Other Applications

Art Analysis

Hyperspectral imaging (HSI) has been used to evaluate, document and analyze art objects (Kubik, 2007). Numerous characteristics can be determined from the HSI measurements, such as age, authenticity, and original color values for restoration purposes.

Hyperspectral image of indicated detail of oil painting measured with a SWIR camera. Color-coordinated spectra of circled areas shown above. Hyperspectral image of indicated detail of oil painting measured with a SWIR camera. Color-coordinated spectra of circled areas shown above.

HSI measurements can facilitate documentation of museum inventory by providing documentation of true CIE color coordinates with high spatial resolution in order to track ultraviolet and oxidative degradation. Color standards are used to assure that the proper coordinates are established using the same geometry and illumination levels.

Leonardo da Vinci’s Mona Lisa was analyzed in recent years using hyperspectral imaging to determine fading and other pigment changes. The HSI data was used to calculate the original color image, as it would have appeared at the time the painting was created. It also revealed other painting details modified by da Vinci and subsequent restorations (Bryner, 2007). The spectra of Leonardo’s famous Madonna of the Yarnwinder is accessible online. (Laboratorio Spettroscopia Immagini, 2005)

Detailed hyperspectral image of artwork measured with a VNIR camera. Color-coordinated spectra of circled areas shown above.Detailed hyperspectral image of artwork measured with a VNIR camera. Color-coordinated spectra of circled areas shown above.

Identification of art forgery is another important hyperspectral imaging application. HSI can go beyond evaluation of the style, pattern and other telltale signs of the artist, to detect chemicals, paints and substrates that were used. In some cases the materials readily available today are fundamentally different from those used by the old masters and can readily lead to detection of a newer than stated work.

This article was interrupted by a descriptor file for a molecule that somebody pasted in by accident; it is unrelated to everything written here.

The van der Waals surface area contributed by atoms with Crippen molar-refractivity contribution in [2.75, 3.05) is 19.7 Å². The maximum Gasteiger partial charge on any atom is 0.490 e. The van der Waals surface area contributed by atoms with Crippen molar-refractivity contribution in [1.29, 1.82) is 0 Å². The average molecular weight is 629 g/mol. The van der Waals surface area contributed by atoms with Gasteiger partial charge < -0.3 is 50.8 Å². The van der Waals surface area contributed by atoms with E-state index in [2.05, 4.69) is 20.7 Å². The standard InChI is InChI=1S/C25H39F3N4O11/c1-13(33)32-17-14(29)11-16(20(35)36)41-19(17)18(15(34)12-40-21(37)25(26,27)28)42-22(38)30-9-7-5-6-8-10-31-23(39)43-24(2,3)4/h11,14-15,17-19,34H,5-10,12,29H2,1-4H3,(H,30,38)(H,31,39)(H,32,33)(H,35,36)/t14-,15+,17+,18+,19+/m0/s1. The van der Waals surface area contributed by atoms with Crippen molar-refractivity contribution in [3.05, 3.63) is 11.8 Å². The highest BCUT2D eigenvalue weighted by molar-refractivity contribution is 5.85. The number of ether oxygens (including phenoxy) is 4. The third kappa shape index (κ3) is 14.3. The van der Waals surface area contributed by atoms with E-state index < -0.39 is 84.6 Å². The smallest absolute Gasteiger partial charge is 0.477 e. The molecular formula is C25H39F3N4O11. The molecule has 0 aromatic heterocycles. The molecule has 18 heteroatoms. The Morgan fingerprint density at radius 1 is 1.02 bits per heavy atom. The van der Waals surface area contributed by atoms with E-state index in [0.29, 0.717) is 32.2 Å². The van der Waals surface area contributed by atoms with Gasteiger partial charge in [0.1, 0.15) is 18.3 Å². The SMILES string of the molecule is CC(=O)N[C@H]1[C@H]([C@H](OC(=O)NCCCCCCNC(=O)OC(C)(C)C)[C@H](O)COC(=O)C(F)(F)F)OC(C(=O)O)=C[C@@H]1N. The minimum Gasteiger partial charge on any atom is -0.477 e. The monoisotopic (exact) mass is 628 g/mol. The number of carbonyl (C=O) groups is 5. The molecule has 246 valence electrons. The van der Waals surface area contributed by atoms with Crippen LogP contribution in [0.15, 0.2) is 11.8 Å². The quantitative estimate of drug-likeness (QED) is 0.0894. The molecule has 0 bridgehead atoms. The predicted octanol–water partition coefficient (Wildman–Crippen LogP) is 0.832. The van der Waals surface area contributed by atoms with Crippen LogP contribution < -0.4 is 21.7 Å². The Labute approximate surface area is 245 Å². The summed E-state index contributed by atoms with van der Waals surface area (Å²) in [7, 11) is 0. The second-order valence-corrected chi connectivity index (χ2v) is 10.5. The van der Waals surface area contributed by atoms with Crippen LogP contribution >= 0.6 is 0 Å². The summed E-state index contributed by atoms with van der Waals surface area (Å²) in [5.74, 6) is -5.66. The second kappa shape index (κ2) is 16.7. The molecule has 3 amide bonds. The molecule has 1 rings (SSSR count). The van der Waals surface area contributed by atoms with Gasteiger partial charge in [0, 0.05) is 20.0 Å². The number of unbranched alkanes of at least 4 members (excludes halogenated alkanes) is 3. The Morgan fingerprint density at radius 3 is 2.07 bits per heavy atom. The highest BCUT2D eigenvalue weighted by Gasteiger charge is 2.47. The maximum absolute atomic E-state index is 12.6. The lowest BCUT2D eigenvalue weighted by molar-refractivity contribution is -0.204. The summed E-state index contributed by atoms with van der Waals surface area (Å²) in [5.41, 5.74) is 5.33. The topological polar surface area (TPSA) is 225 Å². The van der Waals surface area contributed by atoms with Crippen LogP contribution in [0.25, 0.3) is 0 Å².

Near infrared light penetrates deeper into the surface than visible light. In some cases the near-infrared scan of artwork can reveal a prior version beneath the outer image due to modifications by the artist or others. 

Inks, pigments and watermarks of historic documents can be evaluated using chemometric methods, the legibility of documents enhanced, damages, such as gall ink corrosion or presence and the type of mold established. (Padoan, 2008)

Scanners

Hyperspectral imaging systems (art scanners) are available for scanning artwork.  These Art Scanners include everything needed to collect the hyperspectral data, including the camera, spectrograph, lens(es), mounting, and scanning mechanism.  For more information about these Art Scanners or to discuss a custom solution for your art analysis needs, please contact Middleton Spectral Vision.

References

  1. Bryner, J. (2007). 25 secrets of Mona Lisa revealed. http://www.livescience.com/history/071018-mona-lisa.html
  2. Kubik, M. (2007). Hyperspectral Imaging: A new technique for the non invasive study of artworks. Physical Techniques in the Study of
    Art, Archeology and Cultural Heritage, Volume 2, Amsterdam.
  3. Laboratorio Spettroscopia Immagini. (2005). Results of measurements using a hyper-spectral scanner.
    http://www.ifac.cnr.it/webcubview/demo/leofull.php
  4. Padoan, R., et al. (2008). Quantitative hyperspectral imaging of historic documents. 9th International Conference on NDT of Art,
    Jerusalem, Israel.

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